Various media sources such as CBN News, ABC news, Christian Newswire, KOIN6 News, Christian Today, Charisma News, Fox News, US FLASH, WDTN News, local news The Oregonian, Crossroads today, and UPI News had reports and carried live coverage of the rosary rally.

Some of the signs at the rally read:

Satanism is NOT an American Value

Satan is Evil—Evil has NO rights

God—Always! Satan—Never!

Keep it “One Nation Under God”


These thoughts reflect what most Americans think.

Portland Oregon, Sacramento Elementary School protest

About eighty parents and local residents participated in a rosary rally against the Satan club at Sacramento Elementary School in Portland.

As Satan wages a battle for the souls of America’s children, we must not lose confidence in God and always remember that the final victory is His.

But there’s more. For God to bless our country, we must not let Satan into our institutions. As Saint Joan of Arc said: “For God to be on our side, we must first be on His side.”

Everyone who loves God hates the devil (Ps. 96:10). All God-fearing people are invited to sign the petition to keep Satan out of schools. This is the least we can do.

Please sign the petition at http://www.returntoorder.org/petition/keep-satan-washington-schools/?PKG=RTOE0257.


  1. “Religious groups protest after-school Satan club” available at http://wdtn.com/2016/11/17/religious-groups-protest-after-school-satan-club/.

The Technologically Backward and Cold Romans

The Technologically Backward and Cold RomansWe are conditioned to believe that the Roman Empire was technologically superior to the Middle Ages in every way. This was far from true. Daily life in the winter was miserable in Roman times for both slave and Caesar.

Rodney Stark explains that Roman buildings were horribly heated. They had no fireplaces, stoves, or furnaces since they had no way to get the smoke out of the buildings. More often than not, Roman peasants would start open fires inside and simply open a hole in the roof where the smoke went out and the rain, snow and cold came in. Urban Romans generally would not even have a hole as they preferred to let the smoke concentrate indoors. They avoided asphyxiation because their buildings were extremely drafty and their windows had no panes only hanging skins.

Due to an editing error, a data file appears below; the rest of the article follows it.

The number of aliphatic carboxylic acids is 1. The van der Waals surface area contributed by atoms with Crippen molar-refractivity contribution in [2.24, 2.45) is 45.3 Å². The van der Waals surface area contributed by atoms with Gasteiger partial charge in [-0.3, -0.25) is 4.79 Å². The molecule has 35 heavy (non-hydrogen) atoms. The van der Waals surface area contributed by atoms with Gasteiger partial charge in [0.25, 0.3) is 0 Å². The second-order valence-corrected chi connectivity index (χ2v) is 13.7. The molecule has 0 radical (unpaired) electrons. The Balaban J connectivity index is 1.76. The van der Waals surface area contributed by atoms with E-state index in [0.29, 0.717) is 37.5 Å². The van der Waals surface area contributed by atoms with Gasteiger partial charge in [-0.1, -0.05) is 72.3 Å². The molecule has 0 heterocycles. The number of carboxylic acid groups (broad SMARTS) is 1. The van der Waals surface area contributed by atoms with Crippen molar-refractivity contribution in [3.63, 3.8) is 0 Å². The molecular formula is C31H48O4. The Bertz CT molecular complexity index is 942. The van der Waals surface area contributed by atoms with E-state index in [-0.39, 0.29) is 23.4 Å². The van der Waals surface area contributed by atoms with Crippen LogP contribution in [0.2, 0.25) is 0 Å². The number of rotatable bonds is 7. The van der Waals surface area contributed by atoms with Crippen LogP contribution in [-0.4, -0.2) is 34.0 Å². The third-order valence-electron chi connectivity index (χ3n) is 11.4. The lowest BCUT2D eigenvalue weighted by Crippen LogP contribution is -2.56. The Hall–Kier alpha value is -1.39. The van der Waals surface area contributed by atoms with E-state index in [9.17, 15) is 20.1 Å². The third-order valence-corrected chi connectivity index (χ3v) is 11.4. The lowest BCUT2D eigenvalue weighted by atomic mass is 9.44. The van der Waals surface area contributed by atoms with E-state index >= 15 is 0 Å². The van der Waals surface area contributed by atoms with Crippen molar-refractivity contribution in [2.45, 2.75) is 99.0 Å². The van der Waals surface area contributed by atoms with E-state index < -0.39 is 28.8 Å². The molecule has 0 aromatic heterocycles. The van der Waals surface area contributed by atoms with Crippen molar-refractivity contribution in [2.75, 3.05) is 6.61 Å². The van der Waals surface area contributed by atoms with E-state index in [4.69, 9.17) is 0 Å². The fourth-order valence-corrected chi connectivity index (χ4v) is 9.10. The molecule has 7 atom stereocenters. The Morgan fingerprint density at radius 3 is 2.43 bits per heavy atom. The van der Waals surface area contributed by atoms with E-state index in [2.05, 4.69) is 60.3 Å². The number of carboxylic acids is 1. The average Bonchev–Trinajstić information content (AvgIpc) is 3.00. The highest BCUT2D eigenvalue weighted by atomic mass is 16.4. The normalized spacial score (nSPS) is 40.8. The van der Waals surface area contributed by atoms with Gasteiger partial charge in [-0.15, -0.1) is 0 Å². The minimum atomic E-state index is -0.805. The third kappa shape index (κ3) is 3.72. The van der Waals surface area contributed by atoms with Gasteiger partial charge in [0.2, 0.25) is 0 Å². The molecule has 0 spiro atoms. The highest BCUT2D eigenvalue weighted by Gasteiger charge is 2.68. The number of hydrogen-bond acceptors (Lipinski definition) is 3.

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The situation inside medieval houses was different. Stark explains that, “If the Caesars Subscription11huddled against the cold and endured the smoke coming from their kitchens, medieval Europeans – peasants as well as the nobility – soon learned to live much better. They invented the chimney and the fireplace, whereupon even roaring blazes did not smoke up the room. Nor was it any longer necessary to have drafty homes. With the smoke rising harmlessly up their chimneys, folks in the Dark Ages ate better-prepared food, breathed far better air, and were a lot warmer in winter” (Rodney Stark, The Victory of Reason: How Christianity Led to Freedom, Capitalism, and Western Success, Random House, New York, 2005, p. 43).

The Contradiction of Our Frenzied Lifestyles

contradicton of lifestylesIn a world where everything is so rationalistic and well-organized, it seems a contradiction that people would seek after things like drugs, alcohol abuse, promiscuity, violence, extreme sports, intense music, violent video games and other such pursuits that border on the irrational.

Yet, as sociologist Richard Strivers notes, such behavior is actually a consequence of overly rationalistic institutions. As bureaucratic and technical structures proliferate, he claims people sense that they have lost control over their lives. Their reaction is to escape into a realm of ecstasy that seems to rebel against this too orderly existence.

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The paradox is that technology becomes both a supreme organizing and disorganizing force. The more rational and technological that society becomes, the more it manifests irrational actions and attitude. People feel the need to escape into irrational pursuits if only to enjoy temporary amnesia or pleasure. Technology directly produces a kind of ecstasy by imposing a frenzied tempo upon society that works as a type of compensation for regimentation.

Humans cannot stand to have their lives fully rational, subject to timetables, lists and rules,” Stivers concludes. “Their instincts require an outlet that produces an altered state of consciousness – mysticism or ecstasy.”1


What has been lost is the balance that once characterized an organic Christian society that was able to reconcile orderly development and progress with calm spiritual pursuits. The material and spiritual orders used to work together to favor the general well-being of society. Today, one works with the other to favor behavior that is self-destructive.

1 Richard Stivers, Shades of Loneliness: Pathologies of a Technological Society, Rowman & Littlefield Publishers, Lanham, Md., 2004, p. 70.